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telligent critic immediately perceives that it has the same sort of merit ascribed to ups with. What our hero dig. nifies with the name of his bread-earner is the knife with which, by scraping shoes, he earned his bread. Pope's ingenious critic, Mr. Warton, bestows judicious praise upon the art with which this poet, in the Rape of the Lock, has used many “periphrases and uncommon expressions,” to avoid mentioning the name of scissors, which would sound too vulgar for epic dignity-fatal engine, forfex, meeting points, &c. Though the metonymy of bread-earner for a shoeblack's knife may not equal these in elegance, it perhaps surpasses them in ingenuity.
I gives it him up to Lamprey in the bread-basket.*
Homer is happy in his description of wounds, but this surpasses him in the characteristic choice of circumstance. Up to Lamprey gives us at once a complete idea of the length, breadth, and thickness of the wound, without the assistance of the coroner. It reminds us of a passage in Virgil
“Cervice orantis capulo tenus abdidit ensem."
“Up to the hilt his shining falchion sheathed.” Let us now compare the Irish shoeblack's metaphorical language with the sober slang of an English blackguard, who, fortunately for the fairness of the comparison, was placed somewhat in similar circumstances.
Lord Mansfield, examining a man who was a witness in the court of King's Bench, asked him what he knew of the defendant.
“Oh, my lord, I knew him. I was up to him."
"Up to him!" says his lordship; "what do you mean by being up to him ?”
“ Mean, my lord! why I was down upon him.”
“ Up to him, and down upon him!” says his lordship, turning to Counsellor Dunning; “ what does the fellow mean?"
Why, I mean, my lord, as deep as he thought himself, I stagged him.”
“I cannot conceive, friend,” says his lordship, “what you mean by this sort of language; I do not under. stand it."
“Not understand it !" rejcined the fellow, with sur. prise : “ Lord, what a flat you must be .."
* The stomach.
Though he undervalued Lord Mansfield, this man does not seem to have been a very bright genius. In his cant words, “p to him, down upon him, stagged him," there are no metaphors; and we confess ourselves to be as great flats as his lordship, for we do not understand this sort of language.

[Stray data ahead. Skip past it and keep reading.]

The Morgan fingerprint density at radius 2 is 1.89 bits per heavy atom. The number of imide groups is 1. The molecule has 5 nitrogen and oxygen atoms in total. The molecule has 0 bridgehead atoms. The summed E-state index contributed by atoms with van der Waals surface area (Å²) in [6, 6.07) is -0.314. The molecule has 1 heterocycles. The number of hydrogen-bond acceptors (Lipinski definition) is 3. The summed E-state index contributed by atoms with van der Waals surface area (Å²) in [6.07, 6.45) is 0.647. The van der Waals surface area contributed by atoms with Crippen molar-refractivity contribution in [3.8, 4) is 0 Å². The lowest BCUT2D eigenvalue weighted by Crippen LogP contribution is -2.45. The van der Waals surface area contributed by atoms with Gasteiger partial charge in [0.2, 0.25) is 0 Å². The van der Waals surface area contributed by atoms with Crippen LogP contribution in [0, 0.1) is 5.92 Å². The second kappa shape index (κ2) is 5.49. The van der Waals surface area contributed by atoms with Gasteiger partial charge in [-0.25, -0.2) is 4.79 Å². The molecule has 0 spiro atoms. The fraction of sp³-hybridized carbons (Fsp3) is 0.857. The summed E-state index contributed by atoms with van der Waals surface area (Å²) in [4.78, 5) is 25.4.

“True, no meaning puzzles more than wit,"
as we may see in another English example. Proverbs have been called the wisdom of nations, therefore it is fair to have recourse to them in estimating national abilities. Now there is an old English proverb, “Tenterten steeple is the cause of Goodwin sands."
“ This proverb,” says Mr. Ray, “is used when an absurd and ridiculous reason is given of any thing in question: an account of the original whereof I find in one of Bishop Latimer's sermons in these words : •Mr. Moore was once sent with commission into Kent to try out, if it might be, what was the cause of Goodwin's sands, and the shelf which stopped up Sandwich haven. Thither cometh Mr. Moore, and calleth all the country before him, such as were thought to be men of experience, and men that could, of all likelihood, best satisfy him of the matter concerning the stopping of Sandwich haven. Among the rest came in before hiin an old man with a white head, and one that was thought to be little less than a hundred years old. When Mr. Moore saw this aged man, he thought it expedient to hear him say his mind in this matter (for being so old a man, it was likely that he knew the most in that presence or company); so Mr. Moore called this old aged man unto him, and said, “Father,' said he, tell nie, if you can, what is the cause of the great arising of the sands and shelves hereabout this haven, which stop it up so that no ships can arrive here. You are the oldest man I can espy in all the company, so that if any man can tell any cause of it, you, of all likelihood, can say most to it, or, at leastwise, more than any man here assembled.'
“ • Yea, forsooth, good Mr. Moore,' quoth this old man, for I am well-righ a hundred years old, and no man here in this company any thing bear my age.'
“« Well, then,' quoth Mr. Moore, ‘how say you to this matter? What think you to be the cause of these she!ves and sands which stop up Sandwich haven?'
**Forsooth, sir,' quoth he, 'I am an old man; I think that Tenterten steeple is the cause of Goodwin's sands. For I am an old man, sir,' quoth he; I may remember the buildings of Tenterten steeple, and I may remember when there was no steeple at all there ; and before that Tenterten, or Totterden, steeple was in building, there was no manner of talking of any flats or sands that stopped up the haven, and therefore I think that Tenterten steeple is the cause of the decay and destroying of Sandwich haven.'"*_Thus far the bishop.
The prolix pertinacity with which this old aged man adheres to the opinion that he had formed, without any intelligible reason, is characteristic of an English peasant; but however absurd his mode of judging may be, and however confused and incongruous his ideas, his species of absurdity surely bears no resemblance to an Hibernian blunder. We cannot even suspect it to be possible that a man of this slow, circumspect character could be in any danger of making an Irish bull; and we congratulate the English peasantry and populace, as a body, upon their possessing that temper which
“ Wisely rests content with sober sense,